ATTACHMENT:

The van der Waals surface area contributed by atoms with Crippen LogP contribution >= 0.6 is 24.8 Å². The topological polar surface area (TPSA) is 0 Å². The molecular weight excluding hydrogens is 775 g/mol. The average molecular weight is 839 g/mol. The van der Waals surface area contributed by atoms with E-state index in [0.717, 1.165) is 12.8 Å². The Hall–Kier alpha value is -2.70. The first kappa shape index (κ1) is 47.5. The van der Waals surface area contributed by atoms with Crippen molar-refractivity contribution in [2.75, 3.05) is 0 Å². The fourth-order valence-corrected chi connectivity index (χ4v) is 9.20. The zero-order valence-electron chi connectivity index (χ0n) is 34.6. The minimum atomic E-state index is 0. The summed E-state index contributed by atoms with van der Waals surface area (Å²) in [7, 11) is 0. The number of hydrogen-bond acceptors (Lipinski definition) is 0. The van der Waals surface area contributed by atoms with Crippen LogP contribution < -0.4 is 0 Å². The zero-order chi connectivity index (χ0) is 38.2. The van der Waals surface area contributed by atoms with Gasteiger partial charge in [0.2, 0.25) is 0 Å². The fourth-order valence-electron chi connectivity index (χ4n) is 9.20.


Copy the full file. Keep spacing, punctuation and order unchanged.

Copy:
The van der Waals surface area contributed by atoms with Crippen LogP contribution >= 0.6 is 24.8 Å². The topological polar surface area (TPSA) is 0 Å². The molecular weight excluding hydrogens is 775 g/mol. The average molecular weight is 839 g/mol. The van der Waals surface area contributed by atoms with E-state index in [0.717, 1.165) is 12.8 Å². The Hall–Kier alpha value is -2.70. The first kappa shape index (κ1) is 47.5. The van der Waals surface area contributed by atoms with Crippen molar-refractivity contribution in [2.75, 3.05) is 0 Å². The fourth-order valence-corrected chi connectivity index (χ4v) is 9.20. The zero-order valence-electron chi connectivity index (χ0n) is 34.6. The minimum atomic E-state index is 0. The summed E-state index contributed by atoms with van der Waals surface area (Å²) in [7, 11) is 0. The number of hydrogen-bond acceptors (Lipinski definition) is 0. The van der Waals surface area contributed by atoms with Crippen LogP contribution < -0.4 is 0 Å². The zero-order chi connectivity index (χ0) is 38.2. The van der Waals surface area contributed by atoms with Gasteiger partial charge in [0.2, 0.25) is 0 Å². The fourth-order valence-electron chi connectivity index (χ4n) is 9.20.